Pubdate: Sat, 11 Jul 2009
Source: Expositor, The (CN ON)
Copyright: 2009 Osprey Media
Author: Vincent Ball


Carol de Ville has added some new words to her vocabulary. She figures
they're terms every parent should know.

"Glass, Hawaiian salt, ice, jib, spooch and glass...those are all
street names for crystal meth," she said reading from a page on a
website. "I mean who knew?

"But these are the kinds of things parents need to know so that if
they see it in a text message or something, they know what it means."

She's a member of the board of directors of Brant DARE, which stands
for Drug Abuse Resistance Education. The website she's speaking about
can be found at . It's the latest addition to a
program that has been in Brant for 20 years and it's a new way of
reaching kids and their parents.

"There's a lot parents don't know and this is a way for them to learn
more about DARE and about drugs, violence and bullying," de Ville said.

"It can also help them about how they can talk to their kids about
some of the situations they're going to face and the choices they're
going to have to make."

The DARE program is taught in local schools by two police officers in
one-hour sessions over a 13-week period. More than 13,000 kids have
participated in the program since it began in Brant 20 years ago.

A graduation ceremony that includes parents and grandparents, as well
as representatives of city police and DARE board members, is held at
the conclusion of the sessions.

The goal of DARE is to give youngsters the skills they need to make
well-informed decisions and the ability to say no when tempted to use
alcohol, drugs, tobacco or engage in violent behaviour. It's all about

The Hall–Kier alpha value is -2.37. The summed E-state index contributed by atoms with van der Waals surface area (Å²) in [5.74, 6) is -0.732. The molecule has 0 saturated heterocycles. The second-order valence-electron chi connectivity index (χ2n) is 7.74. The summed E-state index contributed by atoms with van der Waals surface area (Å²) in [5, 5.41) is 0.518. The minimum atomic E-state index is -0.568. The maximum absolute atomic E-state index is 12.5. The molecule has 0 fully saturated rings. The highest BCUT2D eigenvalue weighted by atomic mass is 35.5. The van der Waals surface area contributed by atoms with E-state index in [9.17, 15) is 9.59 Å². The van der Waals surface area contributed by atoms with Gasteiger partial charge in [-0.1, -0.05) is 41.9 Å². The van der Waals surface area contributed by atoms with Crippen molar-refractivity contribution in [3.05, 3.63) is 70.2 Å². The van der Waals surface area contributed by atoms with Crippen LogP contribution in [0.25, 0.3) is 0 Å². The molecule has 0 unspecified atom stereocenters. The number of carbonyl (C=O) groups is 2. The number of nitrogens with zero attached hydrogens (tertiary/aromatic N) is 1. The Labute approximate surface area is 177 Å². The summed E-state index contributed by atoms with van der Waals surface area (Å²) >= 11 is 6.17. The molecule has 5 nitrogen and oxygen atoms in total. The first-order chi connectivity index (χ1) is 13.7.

learning how to make good decisions, de Ville said.

The website was launched in the fall 2008 by city police Insp. Geoff
Nelson, who is a member of the DARE board.

In addition to information provided by local sources, the website has
links to other sites, including one to the national anti-drug strategy
put together by the federal government, Nelson said.

"The link to the national antidrug strategy is a good one for
parents," Nelson said. "It has a lot of information about the
different types of drugs that are out there as well as information
about recognizing drug use.

"We also have contact information for local agencies like St.
Leonard's Community Services, the health unit, Brantford police and
Nova Vita on the site."

The website also features a kids section featuring videos, links to
other popular sites like and an area dedicated to DARE

Anyone clicking on the DARE kids icon will be promptly informed that
it is for kids only. "Adults this Way," will pop up on the screen and
direction is given to adults to exit the site. It's kind of like the
sign teens like to put on the door of their room at home.

"It's education and there's a lot of good information on the site,"
Nelson said. "But we want it to be fun for the kids and we're updating
it regularly."

The site encourages kids to come up with suggestions for the website.

One of the most compelling sections of the website includes some DARE
essays written by local students who made a pledge not to use drugs.
In includes a hard hitting, heartfelt essay by a student who described
his uncle's death as a result of drug use.

The boy's uncle loved to play football and was a quarterback of a
Brantford team at 12 years of age. Two years later however, he was
smoking and by 15 the teen was doing mushrooms and acid. He kept
sinking lower and lower until he was found dead in a van in Paris. He
had been in the van dead for a couple of days before being discovered.

The website is an important new addition to what DARE has to offer and
the program will be taking another big step in September, Sue Reid,
chair of the DARE board said.

In September, a Transitions program will be launch for students
entering Grade 9.

"This is something we've been working on for six years and something
we think is really important," Reid said. "It's great that we do
something for students in Grade 6. That's important.

"But we think it's important that we recap what they learned then just
as they're entering high school."

High school is a whole new phase in their lives and they're going to
be faced with new and more challenging situations.

"I think we're really fortunate to have something like this happening
in September and we're lucky to have the website," Reid said.

"It's important to stay current and let's face it, a lot of people
surf the Internet and we're giving them a place where they can go and
learn more about good decision making." 
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MAP posted-by: Richard R Smith Jr